To ensure that the Merkley-Levin proprietary trading restrictions (also called the “Volcker Rule”) are most effectively applied, Section 619 directs the FSOC to conduct a study and make recommendations on how to best implement its provisions. (Bank Holding Company Act of 1956 (12 U.S.C. 1841 et. seq.), §13(b), as added by the Dodd-Frank Wall Street Reform and Consumer Protection Act, Pub. L. No. 111-203, §619 (2010).) As one of the FSOC’s initial tasks, this study will be a critical test of whether the FSOC lives up to its statutory mandate of independence, regulatory cooperation, and professional analysis. We hope that each member of the FSOC, voting and non-voting, will participate fully in this effort.
In crafting recommendations to ensure the Merkley-Levin provisions are implemented as intended, the FSOC will undoubtedly need to address many issues. We would like to focus your attention, however, on a few critical points:
· The term “trading account” should cover all types of accounts that may be used to conduct proprietary trading.
· The extent of permitted activities, particularly “market making” and “risk mitigating hedging,” should be strictly and clearly delineated to ensure that high-risk proprietary trading stops, while economically beneficial and risk-reducing activities continue. Capital charges governing these permitted activities should also be vigorous enough to protect the economy and U.S. taxpayers from risks arising from them.
· The relationships between covered financial firms and the private funds they manage or sponsor should be carefully circumscribed to prevent those private funds from being used to circumvent the law’s limits.
· The terms “material conflicts of interest” and “high risk” assets and trading strategies need to be meaningfully defined so as to safeguard U.S. taxpayers from unfair practices and systemic risk.
· Capital charges and quantitative limits for systemically significant nonbank financial companies should be vigorous so as both to discourage and to reduce the risks and conflicts of interest from proprietary trading at these entities.
· The law’s anti-evasion provisions should be implemented in a way to ensure regulators have clear authority to prevent abusive and evasive tactics from undermining the Merkley-Levin provisions.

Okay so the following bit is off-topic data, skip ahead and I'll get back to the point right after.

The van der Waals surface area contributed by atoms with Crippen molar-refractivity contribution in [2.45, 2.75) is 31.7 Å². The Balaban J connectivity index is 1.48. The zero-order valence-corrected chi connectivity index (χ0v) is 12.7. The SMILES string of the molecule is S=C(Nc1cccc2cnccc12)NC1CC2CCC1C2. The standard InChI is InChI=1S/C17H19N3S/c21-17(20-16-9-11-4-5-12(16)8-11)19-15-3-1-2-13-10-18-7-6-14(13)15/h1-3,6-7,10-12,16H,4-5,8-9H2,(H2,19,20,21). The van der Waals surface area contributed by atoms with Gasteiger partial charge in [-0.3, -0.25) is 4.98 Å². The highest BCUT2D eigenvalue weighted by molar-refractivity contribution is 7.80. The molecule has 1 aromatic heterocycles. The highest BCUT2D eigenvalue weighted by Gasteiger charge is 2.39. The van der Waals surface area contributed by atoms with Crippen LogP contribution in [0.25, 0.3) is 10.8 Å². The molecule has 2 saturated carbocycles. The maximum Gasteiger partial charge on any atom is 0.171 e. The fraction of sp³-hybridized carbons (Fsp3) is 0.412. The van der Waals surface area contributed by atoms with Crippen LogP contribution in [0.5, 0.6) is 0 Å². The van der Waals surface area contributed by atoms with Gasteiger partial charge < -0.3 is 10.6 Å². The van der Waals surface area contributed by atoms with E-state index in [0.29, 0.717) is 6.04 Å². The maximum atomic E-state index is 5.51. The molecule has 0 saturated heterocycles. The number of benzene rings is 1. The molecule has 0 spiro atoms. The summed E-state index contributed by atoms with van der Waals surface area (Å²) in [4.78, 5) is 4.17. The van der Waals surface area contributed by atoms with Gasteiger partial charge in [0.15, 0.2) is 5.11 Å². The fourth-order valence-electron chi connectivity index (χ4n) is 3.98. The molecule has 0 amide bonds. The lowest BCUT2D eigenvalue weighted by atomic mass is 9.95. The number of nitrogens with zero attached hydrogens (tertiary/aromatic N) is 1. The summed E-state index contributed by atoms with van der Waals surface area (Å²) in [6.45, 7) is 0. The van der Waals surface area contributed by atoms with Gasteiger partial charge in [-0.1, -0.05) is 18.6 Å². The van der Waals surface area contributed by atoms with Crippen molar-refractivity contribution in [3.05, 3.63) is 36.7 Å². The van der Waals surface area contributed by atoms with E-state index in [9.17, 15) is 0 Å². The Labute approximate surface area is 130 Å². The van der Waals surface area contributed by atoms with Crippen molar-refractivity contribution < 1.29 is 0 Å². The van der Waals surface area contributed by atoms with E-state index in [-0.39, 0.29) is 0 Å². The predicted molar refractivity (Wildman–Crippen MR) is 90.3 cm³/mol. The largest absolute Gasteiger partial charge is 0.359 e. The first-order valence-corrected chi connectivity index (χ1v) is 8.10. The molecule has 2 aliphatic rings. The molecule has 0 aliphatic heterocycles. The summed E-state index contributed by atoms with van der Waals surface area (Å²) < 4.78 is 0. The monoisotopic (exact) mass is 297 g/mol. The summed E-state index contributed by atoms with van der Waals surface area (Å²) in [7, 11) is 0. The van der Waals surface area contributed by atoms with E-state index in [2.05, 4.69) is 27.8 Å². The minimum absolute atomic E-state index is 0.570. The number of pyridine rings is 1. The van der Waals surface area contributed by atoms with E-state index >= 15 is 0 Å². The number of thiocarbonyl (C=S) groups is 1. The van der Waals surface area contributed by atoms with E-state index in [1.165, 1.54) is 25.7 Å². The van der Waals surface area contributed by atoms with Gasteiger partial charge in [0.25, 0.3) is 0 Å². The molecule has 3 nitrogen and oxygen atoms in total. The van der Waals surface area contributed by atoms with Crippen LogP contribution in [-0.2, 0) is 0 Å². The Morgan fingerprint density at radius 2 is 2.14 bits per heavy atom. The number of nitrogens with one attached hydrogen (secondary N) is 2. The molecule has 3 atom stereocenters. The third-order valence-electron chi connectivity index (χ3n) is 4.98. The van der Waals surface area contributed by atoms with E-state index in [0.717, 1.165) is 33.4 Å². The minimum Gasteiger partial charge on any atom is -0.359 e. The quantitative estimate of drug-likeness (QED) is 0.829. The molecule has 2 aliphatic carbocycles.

Implementing these provisions also means establishing a regulatory structure capable of meaningful enforcement. We urge you to consider recommending a two-tiered, cooperative regulatory structure. At the first tier, regulators should conduct real-time monitoring and enforcement. Trading and markets regulators, such as the Securities and Exchange Commission and Commodity Futures Trading Commission, may be in the best position to take a leadership role in monitoring trading and positions, much like they do for insider trading, position limits, and other trading provisions. The newly-created Office of Financial Research may assist in standardizing the data collection and review efforts. At the second tier, regulators should review firms’ policies and procedures and conduct in-depth portfolio-level examinations. Banking regulators, such as the Federal Deposit Insurance Corporation, the Comptroller of the Currency, and the Federal Reserve Board, may be in the best position to conduct these broader reviews of firms. This type of two-tiered, cooperative approach would enable regulators to share the implementation burdens and also play to their traditional strengths.
You have been assigned to a vital task: to protect the American people from a financial system that has too often been distorted by proprietary trading practices and conflicts of interest that placed a firm’s own interests ahead of the interests of its clients. We recognize that reining in these practices will not be easy. Despite having just emerged as a nation from the worst financial crisis since the Great Depression, powerful interests will seek to weaken the Merkley-Levin Volcker Rule protections. We in Congress resisted those efforts and provided you with a clear mandate and broad authority to act. The American people are now relying upon you to fully carry out the law.
Thank you for this opportunity to comment on the FSOC study to implement Dodd-Frank Section 619.